I got out climbing again today and it was, without a doubt, an October day. Not only was it cold, but also damp because of the low-lying cloud. This was unlike Sunday's climbing marathon and, to a degree, yesterday's bouldering session at Carrock Fell. However, the rock was, at best, dry but it was greasy and in places there was some seepage from the vegetation, which was glued to the rhyolite buttresses.

Supermodel (E1, 5b).

What was similar with Sunday's climbing marathon was the fact that we visited a couple of crags, rather than basing our operations at one venue, which meant we had plenty of good routes to go at. We began the day at Fat Charlie's Buttress, which lies close to Langstrath Beck, and after ticking two routes here, we headed a bit further up the hill, away from the beck, to Bleak How, which I have visited before.

The Reiver (HVS, 5a).

We ticked The Reiver (HVS, 5a), which I backed-off from on our previous visit, before decided on tackling the impressive, and foreboding slab on the left of the crag, which Brush Off (HVS, 4c) weaves it's way up.

The bold and foreboding slab.

Looking across the cloud filled valley whilst climbers work away on Brush Off (HVS, 4c).

Trying to find the cleanest bit of rock on Brush Off (HVS, 4c).

More pictures of the day can be found here.

Good lines, stay safe and see you on the wet stuff...
Iain

12 October 2010

Some bloc action...

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Tuesday's are great. I only have one lecture and that is at 2pm so I have a fair few hours free in the morning. This means I can do a variety of things: university work, indoor training, outdoor climbing or even kayaking.

I went for the outdoor climbing option today and this was in the form of a bouldering session at Carrock Fell. The fell was clad in a thick fog, but the blocs remained dry and this gave some excellent atmospheric bouldering on the rough Gabbro problems.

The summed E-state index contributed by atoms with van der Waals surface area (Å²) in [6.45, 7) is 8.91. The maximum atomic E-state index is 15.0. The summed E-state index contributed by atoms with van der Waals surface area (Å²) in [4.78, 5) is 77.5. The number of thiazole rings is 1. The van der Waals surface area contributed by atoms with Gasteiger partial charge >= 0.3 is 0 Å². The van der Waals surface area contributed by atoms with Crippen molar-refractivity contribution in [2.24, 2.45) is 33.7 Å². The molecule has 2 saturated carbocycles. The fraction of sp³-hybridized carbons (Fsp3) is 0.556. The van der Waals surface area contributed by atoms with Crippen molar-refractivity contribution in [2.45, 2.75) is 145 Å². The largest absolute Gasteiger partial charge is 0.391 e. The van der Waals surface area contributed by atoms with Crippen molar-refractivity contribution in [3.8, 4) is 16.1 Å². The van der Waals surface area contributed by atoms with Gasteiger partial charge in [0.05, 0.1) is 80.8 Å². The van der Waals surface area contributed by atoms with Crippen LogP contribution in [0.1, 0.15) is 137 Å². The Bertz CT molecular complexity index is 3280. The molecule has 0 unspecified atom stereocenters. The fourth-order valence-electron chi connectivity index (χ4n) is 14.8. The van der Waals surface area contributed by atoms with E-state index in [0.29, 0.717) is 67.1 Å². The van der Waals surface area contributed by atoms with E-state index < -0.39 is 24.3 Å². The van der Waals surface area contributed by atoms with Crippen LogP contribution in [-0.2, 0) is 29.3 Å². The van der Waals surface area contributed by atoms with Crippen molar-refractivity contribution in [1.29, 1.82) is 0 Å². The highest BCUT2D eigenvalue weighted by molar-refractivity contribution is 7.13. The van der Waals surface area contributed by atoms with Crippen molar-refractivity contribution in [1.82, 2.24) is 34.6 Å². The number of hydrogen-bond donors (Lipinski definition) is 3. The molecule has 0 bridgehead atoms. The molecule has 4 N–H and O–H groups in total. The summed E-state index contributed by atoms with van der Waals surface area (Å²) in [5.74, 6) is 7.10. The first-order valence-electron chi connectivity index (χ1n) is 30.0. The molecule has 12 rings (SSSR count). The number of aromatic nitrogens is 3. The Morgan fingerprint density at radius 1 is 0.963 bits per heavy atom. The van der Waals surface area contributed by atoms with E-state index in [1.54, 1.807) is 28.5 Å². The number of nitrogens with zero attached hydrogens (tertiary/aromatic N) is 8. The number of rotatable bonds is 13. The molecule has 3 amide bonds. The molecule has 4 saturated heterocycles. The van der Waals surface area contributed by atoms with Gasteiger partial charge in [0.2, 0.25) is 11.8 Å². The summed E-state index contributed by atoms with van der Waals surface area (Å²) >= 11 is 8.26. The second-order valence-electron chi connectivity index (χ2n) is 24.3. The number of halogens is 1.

Good lines, stay safe and see you on the wet stuff...
Iain

10 October 2010

Who would have thought...

it was October: blue skies and dry rock.

A morning mist hangs over the Langdale Valley.

I mentioned in Tuesday's post that I would be heading out to satisfy the need for adventure, partnerships and big challenges on Wednesday. Well that didn't happen, but it did today. The challenge was certainly a big one and it might have been too big for a Sunday in October: the weather shone through though and after ten hours of climbing we achieved our objective.

Looking across White Ghyll Crag to the valley floor far below.

The objective of the day was to summit Pavey Ark, but there was a slight twist. We started climbing at Scout Crags, which is ten minutes from the road, and finishes no where near the summit of Pavey Ark. However, the top of Scout Crags does finish near White Ghyll Crag and the top of this is only a short walk from the base of the crags on Pavey Ark.

Pavey Ark towering majestically over Stickle Tarn.

This idea of linking several routes together to ascend a Lakeland fell is nothing new, but in order to reach the top of Pavey Ark we had to use three different crags and five different routes. This meant we had sixteen pitches of climbing and two-hundred-and-eighty meters of climbing to get through before we could stand, successful, on the summit of Pavey Ark.